“We were supposed to have another 20 years.” Death in the trench
Posted with permission from Confined Space, a newsletter of workplace safety and labor issues.
“Touching” “Infuriating” and hopefully “Educational” and “Motivating” are all words that come to mind reading this amazing article, Death in the Trench, by veteran investigative reporter Jim Morris. You should probably stop here and read it, but I can’t help providing a few reasons why.
Morris, writing for the Center for Public Integrity, tells the story of the 2016 death of Jim Spencer, buried alive in an 8-foot deep trench. Going beyond the raw statistics (Twenty-six workers died in trench collapses in the United States in 2016 – twice as many as the year before), Morris describes the impact of Spencer’s death on his wife of nearly 40 years, family and community — and why it didn’t need to happen:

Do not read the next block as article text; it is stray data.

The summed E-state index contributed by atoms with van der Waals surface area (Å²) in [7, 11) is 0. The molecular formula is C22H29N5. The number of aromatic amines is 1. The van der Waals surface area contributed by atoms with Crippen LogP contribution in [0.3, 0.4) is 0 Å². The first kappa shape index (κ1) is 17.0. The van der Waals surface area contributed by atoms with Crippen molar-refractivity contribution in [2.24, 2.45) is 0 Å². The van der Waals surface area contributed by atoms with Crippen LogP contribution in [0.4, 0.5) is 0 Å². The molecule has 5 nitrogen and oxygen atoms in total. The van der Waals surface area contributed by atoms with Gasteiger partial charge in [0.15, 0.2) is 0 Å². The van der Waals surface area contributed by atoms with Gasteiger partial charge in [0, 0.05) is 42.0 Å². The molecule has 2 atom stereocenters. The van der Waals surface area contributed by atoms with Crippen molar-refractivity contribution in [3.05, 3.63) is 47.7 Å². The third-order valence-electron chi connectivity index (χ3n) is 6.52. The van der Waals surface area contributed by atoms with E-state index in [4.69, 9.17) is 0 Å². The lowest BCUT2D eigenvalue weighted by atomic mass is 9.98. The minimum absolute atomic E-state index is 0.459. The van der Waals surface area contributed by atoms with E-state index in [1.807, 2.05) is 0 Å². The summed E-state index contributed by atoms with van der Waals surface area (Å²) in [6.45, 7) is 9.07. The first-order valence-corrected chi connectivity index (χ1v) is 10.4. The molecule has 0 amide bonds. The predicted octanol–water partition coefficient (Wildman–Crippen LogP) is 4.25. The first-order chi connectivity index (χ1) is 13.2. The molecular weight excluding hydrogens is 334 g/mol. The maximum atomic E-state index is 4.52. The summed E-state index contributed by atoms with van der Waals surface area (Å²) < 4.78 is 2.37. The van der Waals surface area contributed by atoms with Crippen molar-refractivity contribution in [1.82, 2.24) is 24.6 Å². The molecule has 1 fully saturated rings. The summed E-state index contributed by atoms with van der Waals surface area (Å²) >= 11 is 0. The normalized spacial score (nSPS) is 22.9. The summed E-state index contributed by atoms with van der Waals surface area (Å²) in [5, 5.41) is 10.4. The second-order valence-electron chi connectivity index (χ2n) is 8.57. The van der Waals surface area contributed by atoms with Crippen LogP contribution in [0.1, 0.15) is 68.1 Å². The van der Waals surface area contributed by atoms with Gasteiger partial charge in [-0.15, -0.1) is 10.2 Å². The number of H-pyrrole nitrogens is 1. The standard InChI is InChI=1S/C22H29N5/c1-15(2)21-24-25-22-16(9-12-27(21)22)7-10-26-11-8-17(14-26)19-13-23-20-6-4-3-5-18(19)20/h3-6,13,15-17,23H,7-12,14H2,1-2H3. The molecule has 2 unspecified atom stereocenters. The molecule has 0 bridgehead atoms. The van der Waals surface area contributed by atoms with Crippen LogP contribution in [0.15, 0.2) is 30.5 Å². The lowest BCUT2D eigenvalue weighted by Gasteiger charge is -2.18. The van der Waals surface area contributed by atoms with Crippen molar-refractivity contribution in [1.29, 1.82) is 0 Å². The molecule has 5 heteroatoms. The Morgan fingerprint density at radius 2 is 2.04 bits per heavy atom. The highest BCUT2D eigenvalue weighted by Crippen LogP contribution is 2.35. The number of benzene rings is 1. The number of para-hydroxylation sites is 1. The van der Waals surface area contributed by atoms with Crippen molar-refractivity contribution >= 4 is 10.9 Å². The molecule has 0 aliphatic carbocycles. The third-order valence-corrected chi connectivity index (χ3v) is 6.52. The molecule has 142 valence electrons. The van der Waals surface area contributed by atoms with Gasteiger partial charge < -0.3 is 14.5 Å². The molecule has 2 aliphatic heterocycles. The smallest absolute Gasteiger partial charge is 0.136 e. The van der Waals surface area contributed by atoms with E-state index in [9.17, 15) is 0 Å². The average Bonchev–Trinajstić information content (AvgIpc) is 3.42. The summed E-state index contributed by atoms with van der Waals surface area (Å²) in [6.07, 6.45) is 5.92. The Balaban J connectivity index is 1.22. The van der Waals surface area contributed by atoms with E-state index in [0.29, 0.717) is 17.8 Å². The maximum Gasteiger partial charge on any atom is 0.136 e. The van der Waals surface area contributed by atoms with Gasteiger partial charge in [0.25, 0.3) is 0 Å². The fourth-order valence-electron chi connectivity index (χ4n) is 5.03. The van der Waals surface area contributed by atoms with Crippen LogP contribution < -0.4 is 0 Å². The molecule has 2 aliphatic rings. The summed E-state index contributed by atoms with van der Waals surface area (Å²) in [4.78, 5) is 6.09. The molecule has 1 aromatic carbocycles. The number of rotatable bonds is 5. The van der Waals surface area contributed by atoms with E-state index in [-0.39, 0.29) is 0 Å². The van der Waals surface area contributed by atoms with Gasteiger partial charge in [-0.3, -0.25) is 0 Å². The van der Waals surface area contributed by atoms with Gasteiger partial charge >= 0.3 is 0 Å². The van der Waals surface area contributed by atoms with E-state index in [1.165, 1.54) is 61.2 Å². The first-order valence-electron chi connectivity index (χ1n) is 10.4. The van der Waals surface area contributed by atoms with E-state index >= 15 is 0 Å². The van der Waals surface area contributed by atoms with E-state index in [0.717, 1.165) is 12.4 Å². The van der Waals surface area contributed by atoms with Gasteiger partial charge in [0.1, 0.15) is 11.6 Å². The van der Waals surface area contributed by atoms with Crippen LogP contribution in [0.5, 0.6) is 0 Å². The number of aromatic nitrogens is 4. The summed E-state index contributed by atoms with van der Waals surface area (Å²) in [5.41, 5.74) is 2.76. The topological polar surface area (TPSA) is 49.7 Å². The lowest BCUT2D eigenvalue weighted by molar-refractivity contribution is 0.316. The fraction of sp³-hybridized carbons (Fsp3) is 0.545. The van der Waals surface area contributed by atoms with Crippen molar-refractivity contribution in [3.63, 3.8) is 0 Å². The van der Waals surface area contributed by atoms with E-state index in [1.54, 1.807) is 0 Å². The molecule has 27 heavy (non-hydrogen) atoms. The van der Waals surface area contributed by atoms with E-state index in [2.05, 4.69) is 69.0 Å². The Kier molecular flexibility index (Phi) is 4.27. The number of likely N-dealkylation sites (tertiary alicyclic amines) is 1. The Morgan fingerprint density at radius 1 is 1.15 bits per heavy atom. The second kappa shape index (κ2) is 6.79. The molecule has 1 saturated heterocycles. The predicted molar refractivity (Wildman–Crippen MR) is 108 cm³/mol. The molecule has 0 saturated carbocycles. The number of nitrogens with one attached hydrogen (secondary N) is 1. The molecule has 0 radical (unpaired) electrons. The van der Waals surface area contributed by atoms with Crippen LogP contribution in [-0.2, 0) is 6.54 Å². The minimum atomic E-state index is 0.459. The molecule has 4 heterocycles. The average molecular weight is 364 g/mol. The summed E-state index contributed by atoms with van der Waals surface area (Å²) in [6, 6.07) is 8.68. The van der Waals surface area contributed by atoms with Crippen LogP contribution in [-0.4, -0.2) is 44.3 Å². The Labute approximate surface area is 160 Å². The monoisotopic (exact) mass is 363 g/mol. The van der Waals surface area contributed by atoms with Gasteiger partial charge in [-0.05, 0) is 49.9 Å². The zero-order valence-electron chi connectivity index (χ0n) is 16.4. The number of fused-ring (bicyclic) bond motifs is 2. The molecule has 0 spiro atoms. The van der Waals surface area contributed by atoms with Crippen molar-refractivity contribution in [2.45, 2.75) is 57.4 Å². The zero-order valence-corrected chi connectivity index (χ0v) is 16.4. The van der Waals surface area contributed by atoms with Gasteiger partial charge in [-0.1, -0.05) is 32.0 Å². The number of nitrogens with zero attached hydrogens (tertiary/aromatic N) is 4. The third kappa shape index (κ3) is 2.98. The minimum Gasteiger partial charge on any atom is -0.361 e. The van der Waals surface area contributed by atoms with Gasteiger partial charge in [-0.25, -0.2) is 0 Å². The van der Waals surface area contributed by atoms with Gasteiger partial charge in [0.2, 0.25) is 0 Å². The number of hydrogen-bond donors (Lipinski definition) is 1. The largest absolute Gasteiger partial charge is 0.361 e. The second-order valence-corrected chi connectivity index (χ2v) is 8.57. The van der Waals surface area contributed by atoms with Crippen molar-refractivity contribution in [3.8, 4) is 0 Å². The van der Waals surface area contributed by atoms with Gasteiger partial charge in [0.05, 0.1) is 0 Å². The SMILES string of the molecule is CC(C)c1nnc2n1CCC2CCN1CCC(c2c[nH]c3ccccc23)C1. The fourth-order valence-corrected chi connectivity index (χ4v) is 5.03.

Shocking, even to me who has been infuriated by trench collapses for 35 years, is Morris’s findings that the heads of the construction company and contractor that employed Spencer claimed that they didn’t know about trench collapses and how to protect workers. And most shocking is an observation by retired OSHA inspector John Newquist, who had investigated more than 100 trench collapses during his 29 years with OSHA. Newquist, currently and health and safety trainer and consultant
Morris doesn’t stop with the crime itself, but goes on to look at the structural problems at OSHA that allow these type of preventable tragedies to keep occurring — low budget, short staff, low fines (the two companies involved in Spencer’s death were assessed fines of $24,800 and $16,800, respectively), and weak criminal penalties — and some of the things that the Obama administration tried to do about it, especially in the area of negative publicity:
But enough of my musings. I’m going to stop here to give you time to read. And while you’re at it, support investigative journalism. It’s not the statistics, but stories like these that can bring change in this country. You can donate to the Center for Public Integrity here. I just did.
Click here to visit Confined Space.